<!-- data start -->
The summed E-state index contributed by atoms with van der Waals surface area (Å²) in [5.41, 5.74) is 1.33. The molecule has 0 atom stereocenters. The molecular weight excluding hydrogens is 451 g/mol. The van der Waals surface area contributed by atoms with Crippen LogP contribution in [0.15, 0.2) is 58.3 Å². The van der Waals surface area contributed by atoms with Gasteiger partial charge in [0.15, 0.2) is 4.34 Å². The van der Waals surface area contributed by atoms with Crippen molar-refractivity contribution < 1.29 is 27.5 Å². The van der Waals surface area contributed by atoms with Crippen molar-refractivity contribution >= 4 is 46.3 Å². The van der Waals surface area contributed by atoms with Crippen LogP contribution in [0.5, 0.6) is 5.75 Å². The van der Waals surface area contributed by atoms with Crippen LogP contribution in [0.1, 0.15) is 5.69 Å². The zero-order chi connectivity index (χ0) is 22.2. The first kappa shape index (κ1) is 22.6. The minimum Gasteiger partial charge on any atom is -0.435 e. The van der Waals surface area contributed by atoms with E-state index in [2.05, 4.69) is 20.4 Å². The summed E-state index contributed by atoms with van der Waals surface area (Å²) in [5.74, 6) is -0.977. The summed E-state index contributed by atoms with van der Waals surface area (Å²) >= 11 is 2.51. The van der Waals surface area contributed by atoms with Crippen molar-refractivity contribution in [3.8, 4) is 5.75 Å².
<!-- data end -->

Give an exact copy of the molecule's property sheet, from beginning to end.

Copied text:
The summed E-state index contributed by atoms with van der Waals surface area (Å²) in [5.41, 5.74) is 1.33. The molecule has 0 atom stereocenters. The molecular weight excluding hydrogens is 451 g/mol. The van der Waals surface area contributed by atoms with Crippen LogP contribution in [0.15, 0.2) is 58.3 Å². The van der Waals surface area contributed by atoms with Gasteiger partial charge in [0.15, 0.2) is 4.34 Å². The van der Waals surface area contributed by atoms with Crippen molar-refractivity contribution < 1.29 is 27.5 Å². The van der Waals surface area contributed by atoms with Crippen molar-refractivity contribution >= 4 is 46.3 Å². The van der Waals surface area contributed by atoms with Crippen LogP contribution in [0.5, 0.6) is 5.75 Å². The van der Waals surface area contributed by atoms with Crippen LogP contribution in [0.1, 0.15) is 5.69 Å². The zero-order chi connectivity index (χ0) is 22.2. The first kappa shape index (κ1) is 22.6. The minimum Gasteiger partial charge on any atom is -0.435 e. The van der Waals surface area contributed by atoms with E-state index in [2.05, 4.69) is 20.4 Å². The summed E-state index contributed by atoms with van der Waals surface area (Å²) in [5.74, 6) is -0.977. The summed E-state index contributed by atoms with van der Waals surface area (Å²) >= 11 is 2.51. The van der Waals surface area contributed by atoms with Crippen molar-refractivity contribution in [3.8, 4) is 5.75 Å².